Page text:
Mostly I design transformational learning experiences. It's a relative phrase, though. The learners I support are clinicians: doctors, nurses, and other healthcare staff. A good chunk of their professional development (PD) comes in the form of conferences. Conferences are mainly sit and get events, often accredited. My challenge in 2015 was to increase engagement. I accomplished this through butts-out-of-seats (BOOS) activities. My model: teachers and students in K-12.

Sketch of a person's reflection in a mirror

At CUE15 in Palm Springs, CA I heard a teacher mention the Zombie Engagement Model (ZEM) of instruction. I'm pretty sure she made up the term. I haven't been able to turn up anything about it even after researching it for most of the year. It got me to thinking though. What are zombies after? Brains. They want our brains and the know-how that resides therein. Successful zombies get and consume brains by moving around. Woe to the stationary zombie.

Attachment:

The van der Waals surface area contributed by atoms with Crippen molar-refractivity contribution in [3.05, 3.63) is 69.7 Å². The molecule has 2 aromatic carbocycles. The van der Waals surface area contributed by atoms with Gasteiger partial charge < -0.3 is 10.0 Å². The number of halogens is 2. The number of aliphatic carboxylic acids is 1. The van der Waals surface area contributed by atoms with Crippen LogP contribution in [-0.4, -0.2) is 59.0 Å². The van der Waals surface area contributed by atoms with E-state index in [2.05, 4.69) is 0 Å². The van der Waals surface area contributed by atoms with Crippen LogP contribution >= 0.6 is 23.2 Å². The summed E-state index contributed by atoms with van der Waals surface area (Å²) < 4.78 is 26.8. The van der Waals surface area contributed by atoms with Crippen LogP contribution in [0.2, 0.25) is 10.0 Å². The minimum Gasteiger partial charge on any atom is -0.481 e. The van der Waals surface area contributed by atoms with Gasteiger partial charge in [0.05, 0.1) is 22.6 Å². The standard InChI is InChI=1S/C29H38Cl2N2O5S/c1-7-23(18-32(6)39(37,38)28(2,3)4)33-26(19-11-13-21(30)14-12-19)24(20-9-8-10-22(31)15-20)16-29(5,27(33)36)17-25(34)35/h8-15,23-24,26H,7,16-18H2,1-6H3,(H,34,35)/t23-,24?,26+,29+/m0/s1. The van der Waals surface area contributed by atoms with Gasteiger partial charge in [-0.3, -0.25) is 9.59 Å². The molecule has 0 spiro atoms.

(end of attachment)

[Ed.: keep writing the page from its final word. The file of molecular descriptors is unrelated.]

Here's what months of research into the Zombie Engagement Model revealed.

1. Squiggle like you mean it, at every opportunity.

Squiggles

My work involves collaborating with subject matter experts (SME). It used to be that I would take pains to learn as much as I could about the content side of a project before meeting with a SME. No more. Since I started practicing design thinking the SMEs tend to do the heavy lifting. I squiggle what I think they say (dark lines in sketch). Then they tell me how it really works (red lines in sketch). This saves a lot of time and effort. In fact, in the projects I worked on in 2015 SMEs did most of the prototyping and testing. Want to be in the know? Squiggle.

2. Be seriousless.

Screen capture of a Spock like avatar